Artist, musician, and grand master tinkerer Felix Thorn builds machines –wondrous, whimsical, beautiful machines– by taking apart old, obsolete contraptions and breathing new life, motion, song and light into them. His pieces have been featured in galleries and shop window displays and art installations and commercials, used in various live performances, or as theatrical accompaniment, or as stand-alone film fodder.
He states: ”Although my medium focuses on the development of acoustic sounds, I am continually inspired by electronic music – the countless abstractions act as blueprints for the construction of its acoustic counterparts. I aim to build a space where artificial and dream-like environments can become a reality.”
Felix’s Machines EP available here. The stunning film above was recorded and shot at Gasworks in the UK in the winter 2008, and here’s another one (more of an overview) by Tom Mansell:
“Like living organisms; a breathing artificial skin garment with pulsing veins (air is pumping through the veins to simulate a pulse), the pulse increases when you approach and the neckpiece deflates on touch as sign of trust.”
Designer duo Local Androids consists of Cor and Leonie Baauw. Their work is a stunning techno-chthonian amalgam of 2D and 3D, traditional and digital imagery. With assistance from engineers Ralf Jacobs, Daniel Schatzmayr, and Berend-Jan van Dijkhey, Local Androids created this “interactive skinfashion” for the 2012 Technosensual Expo, which will be running until September 2 in Vienna.
Once upon a time in 2003, a graphic artist and calligrapher named Robinson Deschamps did a series of illustrations for an organization with a temperamental printer. The quirks of their machinery meant that Deschamps could not use colors or even grey levels; the illustrations had to be in black and white. He did the project, delighted with the challenge of the restraints, and in the process created several characters. Of those characters, it was the strange little Akiza-girl who caught Deschamps’ imagination.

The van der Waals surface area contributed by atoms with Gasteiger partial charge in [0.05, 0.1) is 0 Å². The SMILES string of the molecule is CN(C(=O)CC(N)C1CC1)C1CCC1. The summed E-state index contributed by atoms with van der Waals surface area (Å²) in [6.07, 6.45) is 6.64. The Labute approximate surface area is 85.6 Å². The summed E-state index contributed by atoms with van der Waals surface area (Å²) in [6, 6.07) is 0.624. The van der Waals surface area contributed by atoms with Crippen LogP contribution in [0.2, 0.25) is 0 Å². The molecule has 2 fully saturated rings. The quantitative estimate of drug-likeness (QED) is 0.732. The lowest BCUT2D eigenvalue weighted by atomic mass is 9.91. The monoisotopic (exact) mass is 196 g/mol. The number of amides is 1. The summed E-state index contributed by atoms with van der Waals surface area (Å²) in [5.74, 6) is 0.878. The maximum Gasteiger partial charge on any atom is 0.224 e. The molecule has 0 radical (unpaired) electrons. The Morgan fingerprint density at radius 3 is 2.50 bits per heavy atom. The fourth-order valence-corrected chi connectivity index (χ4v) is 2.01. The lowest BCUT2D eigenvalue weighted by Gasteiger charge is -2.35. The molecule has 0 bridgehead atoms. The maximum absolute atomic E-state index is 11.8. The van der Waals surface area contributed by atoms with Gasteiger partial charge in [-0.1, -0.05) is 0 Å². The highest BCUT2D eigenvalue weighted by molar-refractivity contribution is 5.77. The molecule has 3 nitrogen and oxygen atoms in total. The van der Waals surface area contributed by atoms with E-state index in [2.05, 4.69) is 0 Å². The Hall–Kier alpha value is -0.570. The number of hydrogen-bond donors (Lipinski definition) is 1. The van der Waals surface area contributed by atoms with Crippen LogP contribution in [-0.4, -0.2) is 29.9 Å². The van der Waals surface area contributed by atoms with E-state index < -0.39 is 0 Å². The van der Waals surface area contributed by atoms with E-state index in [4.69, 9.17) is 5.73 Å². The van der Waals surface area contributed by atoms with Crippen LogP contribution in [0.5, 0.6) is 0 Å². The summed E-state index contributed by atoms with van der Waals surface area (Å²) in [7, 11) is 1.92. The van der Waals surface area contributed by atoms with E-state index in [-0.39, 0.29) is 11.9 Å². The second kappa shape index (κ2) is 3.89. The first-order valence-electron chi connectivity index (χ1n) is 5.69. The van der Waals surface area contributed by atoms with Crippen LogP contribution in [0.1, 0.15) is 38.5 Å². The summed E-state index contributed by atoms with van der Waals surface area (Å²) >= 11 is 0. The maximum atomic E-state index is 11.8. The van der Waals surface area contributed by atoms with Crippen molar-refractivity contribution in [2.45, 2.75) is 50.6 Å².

The first Akiza is the girl with the iconic face, whose world consists of wires and signage and bits of architecture. She is diminutive, and playful, and fetishy, and asexual all at once.
Akiza has several siblings in the form of tributes that Deschamps crafts, dressing her in faces inspired by Amélie Nothomb or the works of Pierre Molinier.
From art collective Dorothy (previously featured on Coilhouse) comes No Globes, the anti snow globe. This is actually fairly old, designed in 2009 for “Ctrl.Alt.Shift in anticipation of the United Nations Climate Change Conference in Copenhagen.” Still, I love this one. A simple idea, perfectly executed.
Should they choose to delve deep into the dreckish pools of distant memory, some Coilhouse readers may recall this cheeky wee embloggening from 2009, written about the Dictionnaire Infernal, with illustrations by Louis Breton.
She wants to design and print a deck of 69 large (3.5″x5.75″), full-color heavy-stock art cards, each one featuring a Breton illustration from the Dictionnaire Infernal. She’s also planning to create “a supplementary PDF for the deck, with all 69 card images and extended information about each.” She’s given the project room to expand and evolve, depending on how much she raises beyond her minimum goal.
Ariana is all about fastidious documentation, immaculate restoration, and TEH LULZ (see below). EVIL GOOD TIMES. Click on MISTER SCARY ANTEATER OV DOOOO0M to learn more:
Many of us remember Andrew Huang‘s DIY sci-fi short, “Doll Face“, which went viral on YouTube in 2007, boosting the USC graduate’s professional career. Huang’s most recent work, this short film called “SOLIPSIST“, is nothing short of a vibrant, sensual revelation. It earned him and his team the Special Jury Prize for Experimental Short at Slamdance 2012.